I was remembering how difficult it was at times to 'read' my teenage daughters body language when trying to talk to them about issues or poor decisions, and how often I failed at knowing when was or wasn't the right time to 'talk' to them. With this modern age of technology anything you want information on is right at your fingertips...so to save you some time and hopefully some heartache and struggles, here's an article I found on line to help you with The Joys of Raising Teenagers.
How to Read Teen Body Language
By Jennifer Patterson, eHow Contributor
Parents who have teenage children sometimes find it difficult to communicate with them. Learning to read teen body language is one way to get an idea of what they are trying to tell you. Communication skills, just like any other skills, must be learned. Teens are known to use body language more frequently than words. If you study your teens and observe their various body language, you will be able to communicate with them in a more effective way.
o Read teen body language by looking at the arms. When a person crosses their arms, this is usually an indication that he wants to be left alone. Your teenager may not be in the mood to talk at that moment. If his hands are relaxed at his side, he is more open to talk to you.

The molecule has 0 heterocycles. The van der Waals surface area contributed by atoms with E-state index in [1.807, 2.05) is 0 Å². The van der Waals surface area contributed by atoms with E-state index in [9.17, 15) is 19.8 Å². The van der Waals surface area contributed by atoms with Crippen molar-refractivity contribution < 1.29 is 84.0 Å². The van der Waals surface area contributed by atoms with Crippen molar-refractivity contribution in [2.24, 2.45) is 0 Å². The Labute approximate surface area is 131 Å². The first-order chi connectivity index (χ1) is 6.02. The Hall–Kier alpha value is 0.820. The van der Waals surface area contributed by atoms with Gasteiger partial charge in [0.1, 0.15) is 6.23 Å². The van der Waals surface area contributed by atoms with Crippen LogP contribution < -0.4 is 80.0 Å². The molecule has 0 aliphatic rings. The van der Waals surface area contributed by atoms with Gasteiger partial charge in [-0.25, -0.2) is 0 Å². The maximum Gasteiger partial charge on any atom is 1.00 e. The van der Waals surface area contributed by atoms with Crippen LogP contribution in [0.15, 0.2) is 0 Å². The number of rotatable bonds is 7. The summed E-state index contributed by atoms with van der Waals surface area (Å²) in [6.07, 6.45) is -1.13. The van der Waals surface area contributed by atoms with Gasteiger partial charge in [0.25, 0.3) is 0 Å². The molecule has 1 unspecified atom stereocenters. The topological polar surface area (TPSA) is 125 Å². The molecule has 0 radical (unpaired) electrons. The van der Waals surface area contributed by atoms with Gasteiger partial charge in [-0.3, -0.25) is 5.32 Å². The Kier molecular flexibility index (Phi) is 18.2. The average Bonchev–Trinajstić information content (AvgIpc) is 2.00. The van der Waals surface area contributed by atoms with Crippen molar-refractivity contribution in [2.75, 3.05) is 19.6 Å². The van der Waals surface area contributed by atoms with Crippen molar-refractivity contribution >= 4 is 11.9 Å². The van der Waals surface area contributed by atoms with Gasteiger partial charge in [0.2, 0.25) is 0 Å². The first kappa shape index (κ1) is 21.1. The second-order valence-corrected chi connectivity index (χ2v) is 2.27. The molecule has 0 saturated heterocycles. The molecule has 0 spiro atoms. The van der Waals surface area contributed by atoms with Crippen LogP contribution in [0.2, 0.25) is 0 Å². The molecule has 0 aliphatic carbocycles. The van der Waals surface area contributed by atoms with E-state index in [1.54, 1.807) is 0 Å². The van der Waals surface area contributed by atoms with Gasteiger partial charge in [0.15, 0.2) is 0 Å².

o Look for nervous gestures when reading teen body language. Fidgeting with hair or scratching the head repeatedly may mean that the teen is nervous about something or trying to hide something from you.
o Notice the eye movements when reading teen body language. You can tell if the teen is interested in what you are saying or if her mind is wandering. If the teen keeps looking away often while you are talking, that normally means that there is no interest in what you are saying.
o Look at the head movements. Sometimes a person may hold his head down. That may mean that the person is ashamed about something. It could also mean that the person is in deep thought.
Tips & Warnings
Some teens may have different body language than others.
And remember, it never hurts to say a quick quiet prayer before you begin your talk or discussion with your teenagers.